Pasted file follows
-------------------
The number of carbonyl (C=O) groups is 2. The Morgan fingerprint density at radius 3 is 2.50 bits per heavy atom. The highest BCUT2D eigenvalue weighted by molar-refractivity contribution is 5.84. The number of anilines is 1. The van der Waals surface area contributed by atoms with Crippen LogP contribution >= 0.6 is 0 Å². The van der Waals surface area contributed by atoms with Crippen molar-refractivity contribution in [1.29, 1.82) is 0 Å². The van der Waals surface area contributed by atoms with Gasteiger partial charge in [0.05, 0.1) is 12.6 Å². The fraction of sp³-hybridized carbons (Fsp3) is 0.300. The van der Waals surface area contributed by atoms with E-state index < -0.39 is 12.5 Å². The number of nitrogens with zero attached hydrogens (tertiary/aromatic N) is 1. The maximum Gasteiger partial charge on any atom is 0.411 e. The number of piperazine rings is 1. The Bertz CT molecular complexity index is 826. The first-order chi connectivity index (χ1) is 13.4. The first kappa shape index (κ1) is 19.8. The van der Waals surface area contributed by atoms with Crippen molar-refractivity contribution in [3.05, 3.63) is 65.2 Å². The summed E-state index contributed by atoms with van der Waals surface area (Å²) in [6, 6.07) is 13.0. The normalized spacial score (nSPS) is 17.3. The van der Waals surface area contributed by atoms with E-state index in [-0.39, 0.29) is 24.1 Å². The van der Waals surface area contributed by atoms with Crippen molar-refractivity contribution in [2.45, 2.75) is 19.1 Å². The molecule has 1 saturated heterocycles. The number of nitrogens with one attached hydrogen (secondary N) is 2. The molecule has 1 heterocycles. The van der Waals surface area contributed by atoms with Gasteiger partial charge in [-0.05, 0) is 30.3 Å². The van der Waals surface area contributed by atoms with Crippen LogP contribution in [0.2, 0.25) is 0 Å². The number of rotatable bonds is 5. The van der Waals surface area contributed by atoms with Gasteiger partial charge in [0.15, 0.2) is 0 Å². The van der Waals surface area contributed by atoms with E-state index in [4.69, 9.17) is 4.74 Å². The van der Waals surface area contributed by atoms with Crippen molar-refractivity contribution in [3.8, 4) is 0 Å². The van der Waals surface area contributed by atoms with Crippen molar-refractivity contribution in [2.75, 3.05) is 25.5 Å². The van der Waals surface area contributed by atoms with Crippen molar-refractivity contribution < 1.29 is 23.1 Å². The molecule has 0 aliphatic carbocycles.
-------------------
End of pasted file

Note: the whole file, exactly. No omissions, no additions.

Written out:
The number of carbonyl (C=O) groups is 2. The Morgan fingerprint density at radius 3 is 2.50 bits per heavy atom. The highest BCUT2D eigenvalue weighted by molar-refractivity contribution is 5.84. The number of anilines is 1. The van der Waals surface area contributed by atoms with Crippen LogP contribution >= 0.6 is 0 Å². The van der Waals surface area contributed by atoms with Crippen molar-refractivity contribution in [1.29, 1.82) is 0 Å². The van der Waals surface area contributed by atoms with Gasteiger partial charge in [0.05, 0.1) is 12.6 Å². The fraction of sp³-hybridized carbons (Fsp3) is 0.300. The van der Waals surface area contributed by atoms with E-state index < -0.39 is 12.5 Å². The number of nitrogens with zero attached hydrogens (tertiary/aromatic N) is 1. The maximum Gasteiger partial charge on any atom is 0.411 e. The number of piperazine rings is 1. The Bertz CT molecular complexity index is 826. The first-order chi connectivity index (χ1) is 13.4. The first kappa shape index (κ1) is 19.8. The van der Waals surface area contributed by atoms with Crippen molar-refractivity contribution in [3.05, 3.63) is 65.2 Å². The summed E-state index contributed by atoms with van der Waals surface area (Å²) in [6, 6.07) is 13.0. The normalized spacial score (nSPS) is 17.3. The van der Waals surface area contributed by atoms with E-state index in [-0.39, 0.29) is 24.1 Å². The van der Waals surface area contributed by atoms with Crippen molar-refractivity contribution in [2.45, 2.75) is 19.1 Å². The molecule has 1 saturated heterocycles. The number of nitrogens with one attached hydrogen (secondary N) is 2. The molecule has 1 heterocycles. The van der Waals surface area contributed by atoms with Gasteiger partial charge in [-0.05, 0) is 30.3 Å². The van der Waals surface area contributed by atoms with Crippen LogP contribution in [0.2, 0.25) is 0 Å². The number of rotatable bonds is 5. The van der Waals surface area contributed by atoms with Gasteiger partial charge in [0.15, 0.2) is 0 Å². The van der Waals surface area contributed by atoms with E-state index in [4.69, 9.17) is 4.74 Å². The van der Waals surface area contributed by atoms with Crippen molar-refractivity contribution in [3.8, 4) is 0 Å². The van der Waals surface area contributed by atoms with Crippen molar-refractivity contribution in [2.75, 3.05) is 25.5 Å². The van der Waals surface area contributed by atoms with Crippen molar-refractivity contribution < 1.29 is 23.1 Å². The molecule has 0 aliphatic carbocycles.